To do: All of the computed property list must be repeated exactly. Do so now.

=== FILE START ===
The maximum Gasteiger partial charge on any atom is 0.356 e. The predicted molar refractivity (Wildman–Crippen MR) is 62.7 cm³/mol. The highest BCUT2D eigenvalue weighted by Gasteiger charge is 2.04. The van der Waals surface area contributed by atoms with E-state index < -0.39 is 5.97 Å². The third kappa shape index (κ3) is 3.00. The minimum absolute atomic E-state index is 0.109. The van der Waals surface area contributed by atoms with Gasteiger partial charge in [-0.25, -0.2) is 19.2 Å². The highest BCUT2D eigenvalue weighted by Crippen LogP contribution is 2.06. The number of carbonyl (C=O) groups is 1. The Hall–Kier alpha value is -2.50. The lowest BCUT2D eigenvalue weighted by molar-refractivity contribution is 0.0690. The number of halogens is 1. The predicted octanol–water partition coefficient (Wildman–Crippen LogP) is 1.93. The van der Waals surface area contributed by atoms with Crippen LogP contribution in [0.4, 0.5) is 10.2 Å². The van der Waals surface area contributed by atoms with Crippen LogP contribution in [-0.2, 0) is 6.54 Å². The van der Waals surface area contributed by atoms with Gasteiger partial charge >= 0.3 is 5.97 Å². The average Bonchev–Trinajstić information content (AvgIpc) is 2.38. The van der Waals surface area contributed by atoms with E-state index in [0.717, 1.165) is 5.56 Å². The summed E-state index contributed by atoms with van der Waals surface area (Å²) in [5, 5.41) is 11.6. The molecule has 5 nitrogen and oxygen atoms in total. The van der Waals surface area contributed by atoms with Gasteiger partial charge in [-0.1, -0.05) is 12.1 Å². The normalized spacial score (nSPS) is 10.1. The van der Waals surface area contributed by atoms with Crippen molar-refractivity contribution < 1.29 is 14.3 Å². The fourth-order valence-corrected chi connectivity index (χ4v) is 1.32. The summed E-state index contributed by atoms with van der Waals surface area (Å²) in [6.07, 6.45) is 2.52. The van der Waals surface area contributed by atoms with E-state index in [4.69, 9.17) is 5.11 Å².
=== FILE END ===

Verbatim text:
The maximum Gasteiger partial charge on any atom is 0.356 e. The predicted molar refractivity (Wildman–Crippen MR) is 62.7 cm³/mol. The highest BCUT2D eigenvalue weighted by Gasteiger charge is 2.04. The van der Waals surface area contributed by atoms with E-state index < -0.39 is 5.97 Å². The third kappa shape index (κ3) is 3.00. The minimum absolute atomic E-state index is 0.109. The van der Waals surface area contributed by atoms with Gasteiger partial charge in [-0.25, -0.2) is 19.2 Å². The highest BCUT2D eigenvalue weighted by Crippen LogP contribution is 2.06. The number of carbonyl (C=O) groups is 1. The Hall–Kier alpha value is -2.50. The lowest BCUT2D eigenvalue weighted by molar-refractivity contribution is 0.0690. The number of halogens is 1. The predicted octanol–water partition coefficient (Wildman–Crippen LogP) is 1.93. The van der Waals surface area contributed by atoms with Crippen LogP contribution in [0.4, 0.5) is 10.2 Å². The van der Waals surface area contributed by atoms with Crippen LogP contribution in [-0.2, 0) is 6.54 Å². The van der Waals surface area contributed by atoms with Gasteiger partial charge >= 0.3 is 5.97 Å². The average Bonchev–Trinajstić information content (AvgIpc) is 2.38. The van der Waals surface area contributed by atoms with E-state index in [0.717, 1.165) is 5.56 Å². The summed E-state index contributed by atoms with van der Waals surface area (Å²) in [5, 5.41) is 11.6. The molecule has 5 nitrogen and oxygen atoms in total. The van der Waals surface area contributed by atoms with Gasteiger partial charge in [-0.1, -0.05) is 12.1 Å². The normalized spacial score (nSPS) is 10.1. The van der Waals surface area contributed by atoms with Crippen molar-refractivity contribution < 1.29 is 14.3 Å². The fourth-order valence-corrected chi connectivity index (χ4v) is 1.32. The summed E-state index contributed by atoms with van der Waals surface area (Å²) in [6.07, 6.45) is 2.52. The van der Waals surface area contributed by atoms with E-state index in [4.69, 9.17) is 5.11 Å².